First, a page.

What’s the word?

I was travelling on the Eurostar through Belgium and Germany and began to wonder how I would talk about vaccine hesitancy in French and German, for example. My little brain could not find any equivalent phrases, only paraphrases (as in ‘people who hesitate about getting a vaccine’).

In German one would really not say “Impfzögerlichkeit” for example. Some people might talk about “Impfskepsis”, but is that the same as vaccine hesitancy? When I asked on social media what people would say, the first answer I got was a parody – but one that’s indicative of my problem regarding a search term: “Nichteinnahmeeinerimpfungdieausideologischengründenangebotenwurde” (Not taking a vaccination that was offered for ideological reasons)

Others made more serious suggestions such as “Impfverweigerung” – vaccine rejection – or “Impfgegnerschaft” – vaccine opposition. But these words smack of vaccine denial to me. A more serious contender is perhaps “Impfmüdigkeit” – vaccine fatigue, which, apparently, was used even before the pandemic… My feeling is that vaccine fatigue is different from vaccine hesitancy, but I might be wrong.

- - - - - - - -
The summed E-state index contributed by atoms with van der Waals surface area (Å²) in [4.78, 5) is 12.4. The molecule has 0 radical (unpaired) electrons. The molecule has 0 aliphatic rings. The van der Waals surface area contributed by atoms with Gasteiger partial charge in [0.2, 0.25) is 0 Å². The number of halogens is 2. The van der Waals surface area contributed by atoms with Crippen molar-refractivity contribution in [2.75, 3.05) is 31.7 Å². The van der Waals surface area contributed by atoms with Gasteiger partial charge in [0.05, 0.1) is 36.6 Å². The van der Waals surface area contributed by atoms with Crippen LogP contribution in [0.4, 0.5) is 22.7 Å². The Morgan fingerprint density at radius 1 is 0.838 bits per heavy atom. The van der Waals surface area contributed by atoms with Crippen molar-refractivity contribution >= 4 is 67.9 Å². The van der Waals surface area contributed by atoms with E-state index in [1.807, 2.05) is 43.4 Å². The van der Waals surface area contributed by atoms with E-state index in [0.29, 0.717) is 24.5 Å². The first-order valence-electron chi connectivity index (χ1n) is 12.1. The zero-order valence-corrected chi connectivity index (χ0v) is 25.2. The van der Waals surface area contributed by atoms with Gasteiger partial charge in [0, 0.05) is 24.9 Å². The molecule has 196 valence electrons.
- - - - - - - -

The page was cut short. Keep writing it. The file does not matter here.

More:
In the media, some newspapers would probably just use ‘vaccine hesitancy’, especially when talking about the USA, as in this example: “Das Problem, das die USA seit zwei, drei Wochen haben, ist mit dem Begriff ‘vaccine hesitancy’ kurz und prägnant beschrieben. Viele zögern, bevor sie sich impfen lassen – oder auch nicht.” (Wormser Zeitung, 4 May 2021) (The problem that the USA has had for two or three weeks is briefly and succinctly described with the term ‘vaccine hesitancy’. Many people hesitate before getting vaccinated – or not.)

What about French? Here too I could not come up with anything, but at last I found a phrase, ‘hésitation vaccinale’, which seems to have been in use in official papers since before the pandemic, and which maps quite neatly onto vaccine hesitancy.